Taught course

Future Power Networks

Imperial College London · Department of Electrical and Electronic Engineering

Entry requirements

Our academic entry requirement is the equivalent of a UK first class honours degree in Electrical Engineering or a related subject/equivalent from overseas. We would be looking for a high first class honours with a final year mark of 75%.

Months of entry


Course content

This new MSc course develops skills in planning, designing and operating in the 21st century electricity industry driven by clean and low carbon energy sources.

Electricity networks worldwide have been transitioning at an unprecedented rate with energy consumption predicted to grow by 56% in the next 25 years.

Against this backdrop, and the realisation that there has been a lost generation of electrical engineers specialising in power systems, there is now a desperate need to train more power engineers.

The course content draws on our last 10 years of research expertise in the areas of power system control, economics and power electronics.

Graduates from the course will gain:

  • an understanding of operating practice, design standard and regulatory policies in the electricity supply industry
  • knowledge of power transmission and distribution grid operation code
  • competency in the advanced modelling and analysis of a large system
  • competency in advanced signal and data analysis
  • operating knowledge of commonly adopted power system simulation tools (DigSilent, EMTDC-PSCAD, Matlab, PSSE and Power System Toolbox)

Graduates will be equipped to pursue careers that involve design, modelling, analysis and control, and the business aspects of bulk electric power supply systems.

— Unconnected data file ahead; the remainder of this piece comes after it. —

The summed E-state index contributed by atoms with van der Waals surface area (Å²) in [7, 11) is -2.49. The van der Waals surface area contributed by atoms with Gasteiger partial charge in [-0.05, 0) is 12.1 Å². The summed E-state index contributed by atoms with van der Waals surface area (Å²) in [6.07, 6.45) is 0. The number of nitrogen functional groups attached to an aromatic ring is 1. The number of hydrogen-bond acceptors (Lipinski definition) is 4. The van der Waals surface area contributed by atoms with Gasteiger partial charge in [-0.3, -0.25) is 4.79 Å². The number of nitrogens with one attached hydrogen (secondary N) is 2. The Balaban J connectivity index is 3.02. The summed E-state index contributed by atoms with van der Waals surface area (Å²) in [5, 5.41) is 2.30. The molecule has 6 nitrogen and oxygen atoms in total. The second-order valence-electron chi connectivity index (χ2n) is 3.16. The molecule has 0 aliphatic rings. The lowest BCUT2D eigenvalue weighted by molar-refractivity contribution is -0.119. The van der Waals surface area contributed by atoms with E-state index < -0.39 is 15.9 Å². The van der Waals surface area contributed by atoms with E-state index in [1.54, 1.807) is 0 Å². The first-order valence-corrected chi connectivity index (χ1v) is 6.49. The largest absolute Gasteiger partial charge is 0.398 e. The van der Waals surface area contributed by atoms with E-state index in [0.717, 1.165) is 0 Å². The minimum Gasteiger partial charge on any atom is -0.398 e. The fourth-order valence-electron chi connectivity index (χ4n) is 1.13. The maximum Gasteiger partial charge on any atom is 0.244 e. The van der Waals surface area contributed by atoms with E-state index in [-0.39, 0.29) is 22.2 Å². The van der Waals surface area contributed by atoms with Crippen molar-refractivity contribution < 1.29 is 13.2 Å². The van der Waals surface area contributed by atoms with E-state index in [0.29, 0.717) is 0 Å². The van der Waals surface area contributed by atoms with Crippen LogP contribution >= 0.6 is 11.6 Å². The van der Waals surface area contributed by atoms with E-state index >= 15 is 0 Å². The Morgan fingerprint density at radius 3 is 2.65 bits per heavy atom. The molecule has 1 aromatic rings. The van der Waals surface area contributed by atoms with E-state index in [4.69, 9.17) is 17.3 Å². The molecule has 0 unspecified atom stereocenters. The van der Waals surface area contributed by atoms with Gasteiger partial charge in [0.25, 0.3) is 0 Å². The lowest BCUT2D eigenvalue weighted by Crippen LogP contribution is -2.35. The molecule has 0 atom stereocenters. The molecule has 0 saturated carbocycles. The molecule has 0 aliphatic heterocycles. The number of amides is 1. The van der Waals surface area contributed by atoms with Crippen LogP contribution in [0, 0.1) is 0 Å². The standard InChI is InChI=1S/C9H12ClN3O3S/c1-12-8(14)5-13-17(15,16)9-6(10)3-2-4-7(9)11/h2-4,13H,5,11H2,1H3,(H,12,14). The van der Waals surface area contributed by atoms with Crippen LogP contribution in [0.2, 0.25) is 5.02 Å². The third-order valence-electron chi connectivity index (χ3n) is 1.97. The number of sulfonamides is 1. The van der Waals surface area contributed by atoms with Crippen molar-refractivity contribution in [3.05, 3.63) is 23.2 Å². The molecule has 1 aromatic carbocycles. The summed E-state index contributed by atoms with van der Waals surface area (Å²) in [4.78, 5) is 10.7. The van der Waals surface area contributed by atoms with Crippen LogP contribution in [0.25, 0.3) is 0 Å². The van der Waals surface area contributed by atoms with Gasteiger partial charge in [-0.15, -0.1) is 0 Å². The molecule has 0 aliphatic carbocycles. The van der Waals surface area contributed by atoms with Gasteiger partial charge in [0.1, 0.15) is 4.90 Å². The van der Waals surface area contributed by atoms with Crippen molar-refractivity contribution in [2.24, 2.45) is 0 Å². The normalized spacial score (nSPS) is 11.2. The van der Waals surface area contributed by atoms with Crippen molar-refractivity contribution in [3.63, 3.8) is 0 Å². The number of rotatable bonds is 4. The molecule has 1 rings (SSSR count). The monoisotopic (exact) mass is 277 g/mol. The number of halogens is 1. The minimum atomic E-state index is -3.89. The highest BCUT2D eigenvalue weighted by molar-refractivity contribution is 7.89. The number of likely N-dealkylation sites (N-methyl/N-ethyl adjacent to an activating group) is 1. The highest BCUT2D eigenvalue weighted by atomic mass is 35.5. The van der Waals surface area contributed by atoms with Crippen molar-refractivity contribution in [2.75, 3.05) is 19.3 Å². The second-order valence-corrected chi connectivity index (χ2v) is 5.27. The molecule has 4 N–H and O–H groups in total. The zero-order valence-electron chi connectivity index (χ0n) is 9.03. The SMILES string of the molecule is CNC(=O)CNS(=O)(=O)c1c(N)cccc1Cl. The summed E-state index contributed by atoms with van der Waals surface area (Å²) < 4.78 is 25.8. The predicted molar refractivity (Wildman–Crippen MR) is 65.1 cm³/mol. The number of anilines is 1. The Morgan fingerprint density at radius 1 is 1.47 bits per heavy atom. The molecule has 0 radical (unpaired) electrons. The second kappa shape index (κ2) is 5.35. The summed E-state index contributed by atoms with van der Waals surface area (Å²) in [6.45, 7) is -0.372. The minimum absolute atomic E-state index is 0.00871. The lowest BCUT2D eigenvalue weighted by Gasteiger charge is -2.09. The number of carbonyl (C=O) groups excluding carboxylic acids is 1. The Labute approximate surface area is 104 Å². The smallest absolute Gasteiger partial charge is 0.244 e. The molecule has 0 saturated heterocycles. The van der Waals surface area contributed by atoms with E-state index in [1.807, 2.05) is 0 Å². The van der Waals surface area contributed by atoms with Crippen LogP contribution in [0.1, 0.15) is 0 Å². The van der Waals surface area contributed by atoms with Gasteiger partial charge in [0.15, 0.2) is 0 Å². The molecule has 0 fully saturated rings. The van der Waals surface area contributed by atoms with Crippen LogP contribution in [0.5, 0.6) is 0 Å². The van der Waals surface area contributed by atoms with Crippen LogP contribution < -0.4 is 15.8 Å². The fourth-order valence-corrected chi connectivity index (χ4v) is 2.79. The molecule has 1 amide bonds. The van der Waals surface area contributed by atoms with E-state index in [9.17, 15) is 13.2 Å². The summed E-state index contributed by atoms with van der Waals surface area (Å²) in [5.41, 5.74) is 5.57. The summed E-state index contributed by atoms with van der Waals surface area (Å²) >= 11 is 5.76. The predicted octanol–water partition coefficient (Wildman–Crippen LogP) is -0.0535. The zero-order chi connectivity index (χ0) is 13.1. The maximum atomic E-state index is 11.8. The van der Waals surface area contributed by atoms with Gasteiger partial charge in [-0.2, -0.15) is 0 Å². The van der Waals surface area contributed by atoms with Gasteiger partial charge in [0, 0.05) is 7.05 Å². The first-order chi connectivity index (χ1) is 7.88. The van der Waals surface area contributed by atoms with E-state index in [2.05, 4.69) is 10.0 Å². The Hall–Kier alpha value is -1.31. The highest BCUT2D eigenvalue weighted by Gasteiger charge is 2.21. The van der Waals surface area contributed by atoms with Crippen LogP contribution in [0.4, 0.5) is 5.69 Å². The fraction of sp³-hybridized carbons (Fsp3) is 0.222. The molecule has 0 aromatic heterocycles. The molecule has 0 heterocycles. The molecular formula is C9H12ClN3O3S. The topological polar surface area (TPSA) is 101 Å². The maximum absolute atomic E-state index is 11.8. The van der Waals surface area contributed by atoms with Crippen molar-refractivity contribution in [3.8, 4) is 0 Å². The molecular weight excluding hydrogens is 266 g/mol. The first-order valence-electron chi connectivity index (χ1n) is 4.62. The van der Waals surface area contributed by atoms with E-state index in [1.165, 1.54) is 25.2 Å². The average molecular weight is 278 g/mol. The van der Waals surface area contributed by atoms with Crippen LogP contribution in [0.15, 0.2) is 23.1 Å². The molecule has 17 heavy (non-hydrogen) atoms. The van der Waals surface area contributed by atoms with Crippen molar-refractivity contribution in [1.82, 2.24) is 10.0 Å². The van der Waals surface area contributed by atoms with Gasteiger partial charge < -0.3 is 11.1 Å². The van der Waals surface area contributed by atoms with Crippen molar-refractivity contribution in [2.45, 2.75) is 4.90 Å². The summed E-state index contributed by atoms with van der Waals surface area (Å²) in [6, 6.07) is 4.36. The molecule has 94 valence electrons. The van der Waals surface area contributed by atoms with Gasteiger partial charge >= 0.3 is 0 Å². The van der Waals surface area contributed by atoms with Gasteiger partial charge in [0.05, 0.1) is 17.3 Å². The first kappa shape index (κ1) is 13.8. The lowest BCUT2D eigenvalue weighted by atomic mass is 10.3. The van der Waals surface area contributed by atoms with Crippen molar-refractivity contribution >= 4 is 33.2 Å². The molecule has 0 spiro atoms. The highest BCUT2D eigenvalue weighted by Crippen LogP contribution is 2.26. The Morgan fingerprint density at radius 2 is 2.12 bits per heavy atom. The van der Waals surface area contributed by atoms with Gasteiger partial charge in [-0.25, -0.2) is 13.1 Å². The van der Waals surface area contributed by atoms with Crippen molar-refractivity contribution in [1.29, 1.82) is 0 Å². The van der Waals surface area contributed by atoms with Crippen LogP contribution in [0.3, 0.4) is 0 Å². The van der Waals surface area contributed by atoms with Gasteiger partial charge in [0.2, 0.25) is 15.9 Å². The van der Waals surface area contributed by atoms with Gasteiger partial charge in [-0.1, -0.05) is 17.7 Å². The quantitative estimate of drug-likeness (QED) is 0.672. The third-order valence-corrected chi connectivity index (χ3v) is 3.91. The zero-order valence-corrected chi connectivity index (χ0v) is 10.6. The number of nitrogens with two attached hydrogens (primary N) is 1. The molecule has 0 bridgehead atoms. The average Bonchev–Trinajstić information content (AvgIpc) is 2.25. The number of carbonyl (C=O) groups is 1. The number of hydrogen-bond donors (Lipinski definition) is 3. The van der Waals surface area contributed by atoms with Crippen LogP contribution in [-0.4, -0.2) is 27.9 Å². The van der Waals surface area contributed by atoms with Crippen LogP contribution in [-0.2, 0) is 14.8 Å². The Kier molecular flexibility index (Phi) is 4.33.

Modules shown are for the current academic year, and are subject to change depending on your year of entry.

The course is one-year full-time consisting of four compulsory modules and four optional modules run during the Autumn (October–December) and Spring (January–April) terms. These include both coursework and students will take eight written exams on the studied modules in the Summer term (May–June).

Students will also undertake an individual research project; three months part-time (January–March) and four months full-time (June–September). Assessment consists of a dissertation and an oral presentation. The report will be read and marked by two academic staffs and vetted by the external examiner.


Students take the 4 core modules and choose 4–5 optional modules.

Core modules:

  • HVDC technology and control
  • Optimisation
  • Power system dynamics, stability and control
  • Smart grid technologies

Optional modules:

  • Sustainable electrical systems
  • Power system economics
  • Energy business
  • Traffic theory and queuing systems
  • Probability and stochastic processes
  • Digital signal processing and filters
  • Spectral estimation and adaptive signal processing
  • Stability and control of non-linear systems
  • Design of linear multivariable control systems
  • Estimation and fault detection
  • Systems identification
  • Wavelets and applications

Information for international students

OVERSEAS applicants should check the general guidance on how qualifications awarded by overseas institutions satisfy the College's minimum academic requirements. http://www3.imperial.ac.uk/entryrequirements/graduate

CHINESE applicants must read the information at http://www3.imperial.ac.uk/electricalengineering/courses/msc/chineseuniversities

Fees and funding

UK students
£12,000 (2017 entry)
International students
£29,000 (2017 entry)

Qualification and course duration


full time
12 months


AssessmentWhat kind of work will I be doing? (proportionally)
Written/ formal examinations33
Written coursework / continuous assessment33

Course contact details

Ms Kay Hancox